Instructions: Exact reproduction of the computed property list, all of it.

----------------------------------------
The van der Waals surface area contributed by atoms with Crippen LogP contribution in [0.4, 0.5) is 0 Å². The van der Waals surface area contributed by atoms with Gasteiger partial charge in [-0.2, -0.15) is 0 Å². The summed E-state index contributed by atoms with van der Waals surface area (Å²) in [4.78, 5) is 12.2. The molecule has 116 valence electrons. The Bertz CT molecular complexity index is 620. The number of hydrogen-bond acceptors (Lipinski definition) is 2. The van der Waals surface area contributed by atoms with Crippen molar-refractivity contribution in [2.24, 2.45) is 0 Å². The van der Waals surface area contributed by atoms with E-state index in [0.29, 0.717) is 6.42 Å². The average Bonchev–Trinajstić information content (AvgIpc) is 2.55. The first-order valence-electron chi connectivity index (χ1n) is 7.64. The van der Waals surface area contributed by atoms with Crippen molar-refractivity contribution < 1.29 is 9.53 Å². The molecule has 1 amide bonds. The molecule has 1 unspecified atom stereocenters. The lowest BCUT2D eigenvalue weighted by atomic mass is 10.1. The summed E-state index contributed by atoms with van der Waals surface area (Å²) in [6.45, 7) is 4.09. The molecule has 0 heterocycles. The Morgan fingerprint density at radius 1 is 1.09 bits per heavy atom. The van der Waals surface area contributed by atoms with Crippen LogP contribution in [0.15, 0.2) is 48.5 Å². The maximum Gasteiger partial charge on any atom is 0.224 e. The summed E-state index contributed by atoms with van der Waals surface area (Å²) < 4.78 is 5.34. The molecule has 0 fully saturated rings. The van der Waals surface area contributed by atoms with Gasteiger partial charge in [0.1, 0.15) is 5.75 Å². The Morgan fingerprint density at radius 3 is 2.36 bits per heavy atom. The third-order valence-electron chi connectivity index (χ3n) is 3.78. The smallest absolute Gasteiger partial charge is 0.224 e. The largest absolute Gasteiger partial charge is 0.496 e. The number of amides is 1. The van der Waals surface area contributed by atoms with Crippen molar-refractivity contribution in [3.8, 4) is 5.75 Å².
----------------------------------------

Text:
The van der Waals surface area contributed by atoms with Crippen LogP contribution in [0.4, 0.5) is 0 Å². The van der Waals surface area contributed by atoms with Gasteiger partial charge in [-0.2, -0.15) is 0 Å². The summed E-state index contributed by atoms with van der Waals surface area (Å²) in [4.78, 5) is 12.2. The molecule has 116 valence electrons. The Bertz CT molecular complexity index is 620. The number of hydrogen-bond acceptors (Lipinski definition) is 2. The van der Waals surface area contributed by atoms with Crippen molar-refractivity contribution in [2.24, 2.45) is 0 Å². The van der Waals surface area contributed by atoms with E-state index in [0.29, 0.717) is 6.42 Å². The average Bonchev–Trinajstić information content (AvgIpc) is 2.55. The first-order valence-electron chi connectivity index (χ1n) is 7.64. The van der Waals surface area contributed by atoms with Crippen molar-refractivity contribution < 1.29 is 9.53 Å². The molecule has 1 amide bonds. The molecule has 1 unspecified atom stereocenters. The lowest BCUT2D eigenvalue weighted by atomic mass is 10.1. The summed E-state index contributed by atoms with van der Waals surface area (Å²) in [6.45, 7) is 4.09. The molecule has 0 heterocycles. The Morgan fingerprint density at radius 1 is 1.09 bits per heavy atom. The van der Waals surface area contributed by atoms with Crippen LogP contribution in [0.15, 0.2) is 48.5 Å². The maximum Gasteiger partial charge on any atom is 0.224 e. The summed E-state index contributed by atoms with van der Waals surface area (Å²) < 4.78 is 5.34. The molecule has 0 fully saturated rings. The van der Waals surface area contributed by atoms with Gasteiger partial charge in [0.1, 0.15) is 5.75 Å². The Morgan fingerprint density at radius 3 is 2.36 bits per heavy atom. The third-order valence-electron chi connectivity index (χ3n) is 3.78. The smallest absolute Gasteiger partial charge is 0.224 e. The largest absolute Gasteiger partial charge is 0.496 e. The number of amides is 1. The van der Waals surface area contributed by atoms with Crippen molar-refractivity contribution in [3.8, 4) is 5.75 Å².